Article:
Detection and Quantification of Distributed Damage in Concrete Using Transient Stress Waves

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Title: Detection and Quantification of Distributed Damage in Concrete Using Transient Stress Waves

Author(s): Keith Kesner, Mary J. Sansalone, and Randall W. Poston

Publication: Materials Journal

Volume: 101

Issue: 4

Appears on pages(s): 318-328

Keywords: alkali-silica reaction; concrete; stress; test

Date: 7/1/2004

Abstract:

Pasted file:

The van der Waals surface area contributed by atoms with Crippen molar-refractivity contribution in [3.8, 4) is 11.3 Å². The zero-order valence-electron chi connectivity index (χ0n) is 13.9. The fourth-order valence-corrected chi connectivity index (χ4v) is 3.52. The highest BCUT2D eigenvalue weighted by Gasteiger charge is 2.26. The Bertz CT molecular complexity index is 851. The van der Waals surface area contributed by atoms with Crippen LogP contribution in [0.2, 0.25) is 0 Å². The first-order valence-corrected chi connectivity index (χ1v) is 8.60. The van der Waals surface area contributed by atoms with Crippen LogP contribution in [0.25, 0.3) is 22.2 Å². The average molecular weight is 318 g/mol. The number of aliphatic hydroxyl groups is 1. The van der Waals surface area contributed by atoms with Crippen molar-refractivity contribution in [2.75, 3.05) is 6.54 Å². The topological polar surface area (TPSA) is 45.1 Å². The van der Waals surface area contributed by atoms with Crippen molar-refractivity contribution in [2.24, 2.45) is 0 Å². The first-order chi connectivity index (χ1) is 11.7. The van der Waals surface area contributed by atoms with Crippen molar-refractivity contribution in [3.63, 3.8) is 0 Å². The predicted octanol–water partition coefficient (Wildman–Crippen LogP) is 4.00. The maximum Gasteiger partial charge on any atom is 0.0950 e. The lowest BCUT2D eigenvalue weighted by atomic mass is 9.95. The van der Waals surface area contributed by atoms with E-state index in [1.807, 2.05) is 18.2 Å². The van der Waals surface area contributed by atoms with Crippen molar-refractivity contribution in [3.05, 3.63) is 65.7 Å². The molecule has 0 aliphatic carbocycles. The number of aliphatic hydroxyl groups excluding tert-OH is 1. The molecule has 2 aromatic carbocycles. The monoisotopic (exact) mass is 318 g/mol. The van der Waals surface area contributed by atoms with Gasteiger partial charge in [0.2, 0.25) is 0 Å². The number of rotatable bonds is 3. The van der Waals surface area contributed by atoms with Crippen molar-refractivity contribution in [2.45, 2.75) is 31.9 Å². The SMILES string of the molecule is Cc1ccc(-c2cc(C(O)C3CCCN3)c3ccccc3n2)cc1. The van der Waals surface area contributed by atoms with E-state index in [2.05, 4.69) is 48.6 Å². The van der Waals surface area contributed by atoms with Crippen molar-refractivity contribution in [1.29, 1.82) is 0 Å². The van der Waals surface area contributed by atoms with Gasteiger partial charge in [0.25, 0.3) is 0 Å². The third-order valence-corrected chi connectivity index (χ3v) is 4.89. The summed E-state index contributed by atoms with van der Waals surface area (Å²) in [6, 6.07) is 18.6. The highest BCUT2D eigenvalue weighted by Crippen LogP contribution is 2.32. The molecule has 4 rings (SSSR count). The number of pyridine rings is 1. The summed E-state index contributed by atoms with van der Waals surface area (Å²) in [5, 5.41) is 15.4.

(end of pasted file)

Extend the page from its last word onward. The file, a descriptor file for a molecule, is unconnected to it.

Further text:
The feasibility of using transient stress waves to detect and quantify cracking caused by distributed damage mechanisms, specifically alkali-silica reactivity (ASR) or delayed ettringite formation (DEF) was evaluated. Numerical studies were used to determine how distributed damage in concrete plates affects propagation of impact-generated stress waves. It was found that distributed damage produces significant and quantifiable changes in the waveforms and spectra obtained from impact-echo results. To verify the results obtained in the numerical simulations and to develop correlation between changes in impact-echo signals and the actual amount of damage, impact-echo tests were performed on a specially prepared plate specimen made from concrete modified to produce distributed cracking over time. The amount of damage in the plate was determined periodically using images obtained from samples removed from the plate and subjected to neutron radiography. A correlation between the amount of damage in the samples and changes in impact-echo signals was established. The correlation was verified in a field study in which impact-echo tests were carried out on and core samples taken from concrete box beams experiencing cracking caused by distributed damage mechanisms.